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New This Week:
That Uppity Theatre Company presents Every 28 Hours, and evening of one-act plays inspired by the Black Lives Matter movement, on Saturday, October 15, at 8 p.m. "The One-Minute Play Festival (Dominic D'Andrea, Producing Artistic Director), and Oregon Shakespeare Festival (Claudia Alick, Producer) collaborated to create a collection of 71 one-minute plays from across the country called “Every 28 Hours”. This national partnership focuses on the widely shared statistic that every 28 hours in America, a black person is the victim of systemic violence and is killed by the police, vigilante, or security guard. The performance takes place at COCA, 524 Trinity in University City. For more information: uppityco.com.
My take: I think the importance of the issues dealt with here pretty much speaks for itself. If you miss this performance, it will be repeated on Monday the 24th at the Repertory Theatre of St. Louis stage at the Loretto-Hilton Center on the Webster University campus.
Photo: Eric Woolsey
My take: Lavonne Byers, who has so many impressive roles to her credit on St. Louis stages, appears to have another hit on her hands with this one-woman show. In her upcoming review for KDHX, Tina Farmer says Ms. Byers "goes both broad and deep when capturing the life and motivation of one of the twentieth century's most popular and divisive female leaders" and that the show "gives us a terrifyingly real and decidedly unromantic view of those who seek to balance power and idealism. The one-woman biography is a stunning success and fitting tribute."
My take: A cabaret legend who appeared a record number of 76 times on The Tonight Show with Johnny Carson, Maye has been packing them in at Carnegie Hall, New York’s 54 Below, Feinstein’s, Birdland, and in clubs and concert venues throughout the country. Reviewing her appearance here in 2007, I praised her "immediate and honest communication with the audience." "Maye’s boundless energy and obvious delight in her material," I wrote, "in combination with her cheerful, off-the-cuff repartee, establish an immediate bond with those of us on the other side of the spotlight." If you missed her appearance with Ann Hampton Callaway this past summer, here's a chance to see a real pro at work doing what she does best.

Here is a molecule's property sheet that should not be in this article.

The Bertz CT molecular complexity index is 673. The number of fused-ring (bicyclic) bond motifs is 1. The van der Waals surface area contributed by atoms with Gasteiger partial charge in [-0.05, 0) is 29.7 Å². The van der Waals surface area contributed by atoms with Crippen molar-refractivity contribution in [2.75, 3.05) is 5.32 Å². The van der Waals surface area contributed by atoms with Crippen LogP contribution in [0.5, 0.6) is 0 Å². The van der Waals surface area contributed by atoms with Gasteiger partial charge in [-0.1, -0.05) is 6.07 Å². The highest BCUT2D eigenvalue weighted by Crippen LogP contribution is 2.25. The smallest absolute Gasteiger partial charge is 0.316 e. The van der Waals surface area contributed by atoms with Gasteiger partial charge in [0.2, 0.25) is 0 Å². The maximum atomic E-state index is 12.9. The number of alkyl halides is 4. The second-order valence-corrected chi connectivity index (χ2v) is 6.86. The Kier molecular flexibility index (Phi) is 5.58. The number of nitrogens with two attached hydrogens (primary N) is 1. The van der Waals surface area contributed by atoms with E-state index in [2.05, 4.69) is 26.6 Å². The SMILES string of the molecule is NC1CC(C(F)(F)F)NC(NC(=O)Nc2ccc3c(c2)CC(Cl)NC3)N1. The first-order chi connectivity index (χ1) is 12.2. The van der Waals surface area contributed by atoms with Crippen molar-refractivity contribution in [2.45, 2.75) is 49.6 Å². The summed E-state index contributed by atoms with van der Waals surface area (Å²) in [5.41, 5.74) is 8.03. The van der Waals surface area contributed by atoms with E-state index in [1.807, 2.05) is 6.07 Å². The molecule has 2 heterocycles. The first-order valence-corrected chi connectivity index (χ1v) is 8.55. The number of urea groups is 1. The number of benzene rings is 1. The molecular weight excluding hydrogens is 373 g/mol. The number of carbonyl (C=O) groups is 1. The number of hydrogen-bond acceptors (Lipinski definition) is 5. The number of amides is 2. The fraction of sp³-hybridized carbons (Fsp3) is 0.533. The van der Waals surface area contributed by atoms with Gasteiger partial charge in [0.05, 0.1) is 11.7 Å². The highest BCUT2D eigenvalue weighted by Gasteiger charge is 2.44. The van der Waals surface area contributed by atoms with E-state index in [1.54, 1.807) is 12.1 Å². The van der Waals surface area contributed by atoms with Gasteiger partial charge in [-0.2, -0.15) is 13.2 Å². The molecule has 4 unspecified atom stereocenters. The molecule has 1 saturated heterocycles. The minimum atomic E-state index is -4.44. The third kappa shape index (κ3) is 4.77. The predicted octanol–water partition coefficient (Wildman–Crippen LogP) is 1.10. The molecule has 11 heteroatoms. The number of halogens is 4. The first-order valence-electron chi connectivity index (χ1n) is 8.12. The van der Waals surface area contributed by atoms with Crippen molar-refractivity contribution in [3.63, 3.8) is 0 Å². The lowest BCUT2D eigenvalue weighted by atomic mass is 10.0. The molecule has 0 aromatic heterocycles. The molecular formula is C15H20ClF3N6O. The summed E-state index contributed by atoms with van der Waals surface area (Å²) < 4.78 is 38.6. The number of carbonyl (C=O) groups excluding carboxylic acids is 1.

My take: Upstream has presented some pretty inventive and daring theatre over the years, and their current production appears to be solidly in that same line. "As usual," writes Steve Allen at Stage Door St. Louis, "Upstream Theater brings us provocative and thoughtful theatre. “Suspended” is a story that unfolds slowly but gets to the heart of the matter. Thanks to two outstanding performances and excellent direction, “Suspended” becomes a show that you shouldn’t miss." At the Belleville News-Democrat, Lynn Venhaus says the show is "an absorbing character study with more layers than even the premise implies." Other critics have had good words for it as well.
Photo: Jill Ritter Lindberg
My take: Everybody knows Fantasticks, but other Jones/Schmidt shows like I Do, I Do and 110 in the Shade get less attention than they deserve, so it's good to see New Line take on this adventurous 1960s period piece. "Part fable, part love triangle, and part 1960s hippie/Brechtian/Fantasticks-style love-in," writes Richard Green at Talking Broadway, "this seldom-seen show succeeds brilliantly thanks to its post-Vietnam urgency, its post-Civil Rights egalitarianism, and perhaps even a soupçon of pre-Watergate naiveté—along with excellent leads and the sheer wit and exuberance of the whole ensemble."